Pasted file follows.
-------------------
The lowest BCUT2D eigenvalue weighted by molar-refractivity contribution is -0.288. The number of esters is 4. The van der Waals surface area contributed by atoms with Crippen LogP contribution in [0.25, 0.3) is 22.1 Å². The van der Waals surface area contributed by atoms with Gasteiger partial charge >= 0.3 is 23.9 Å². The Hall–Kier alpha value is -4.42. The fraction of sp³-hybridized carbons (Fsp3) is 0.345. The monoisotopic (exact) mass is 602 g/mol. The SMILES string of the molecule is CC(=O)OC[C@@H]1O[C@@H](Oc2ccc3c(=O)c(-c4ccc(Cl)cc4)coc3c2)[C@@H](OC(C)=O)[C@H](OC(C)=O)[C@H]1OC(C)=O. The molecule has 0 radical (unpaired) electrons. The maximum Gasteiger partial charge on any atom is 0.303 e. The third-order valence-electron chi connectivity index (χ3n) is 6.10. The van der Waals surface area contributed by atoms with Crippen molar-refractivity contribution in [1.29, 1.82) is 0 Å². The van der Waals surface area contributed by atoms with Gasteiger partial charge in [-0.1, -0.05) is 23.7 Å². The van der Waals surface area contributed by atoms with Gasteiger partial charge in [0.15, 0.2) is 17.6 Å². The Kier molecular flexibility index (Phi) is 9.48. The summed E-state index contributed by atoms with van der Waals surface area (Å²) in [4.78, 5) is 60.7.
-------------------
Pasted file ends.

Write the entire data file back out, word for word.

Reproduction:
The lowest BCUT2D eigenvalue weighted by molar-refractivity contribution is -0.288. The number of esters is 4. The van der Waals surface area contributed by atoms with Crippen LogP contribution in [0.25, 0.3) is 22.1 Å². The van der Waals surface area contributed by atoms with Gasteiger partial charge >= 0.3 is 23.9 Å². The Hall–Kier alpha value is -4.42. The fraction of sp³-hybridized carbons (Fsp3) is 0.345. The monoisotopic (exact) mass is 602 g/mol. The SMILES string of the molecule is CC(=O)OC[C@@H]1O[C@@H](Oc2ccc3c(=O)c(-c4ccc(Cl)cc4)coc3c2)[C@@H](OC(C)=O)[C@H](OC(C)=O)[C@H]1OC(C)=O. The molecule has 0 radical (unpaired) electrons. The maximum Gasteiger partial charge on any atom is 0.303 e. The third-order valence-electron chi connectivity index (χ3n) is 6.10. The van der Waals surface area contributed by atoms with Crippen molar-refractivity contribution in [1.29, 1.82) is 0 Å². The van der Waals surface area contributed by atoms with Gasteiger partial charge in [-0.1, -0.05) is 23.7 Å². The van der Waals surface area contributed by atoms with Gasteiger partial charge in [0.15, 0.2) is 17.6 Å². The Kier molecular flexibility index (Phi) is 9.48. The summed E-state index contributed by atoms with van der Waals surface area (Å²) in [4.78, 5) is 60.7.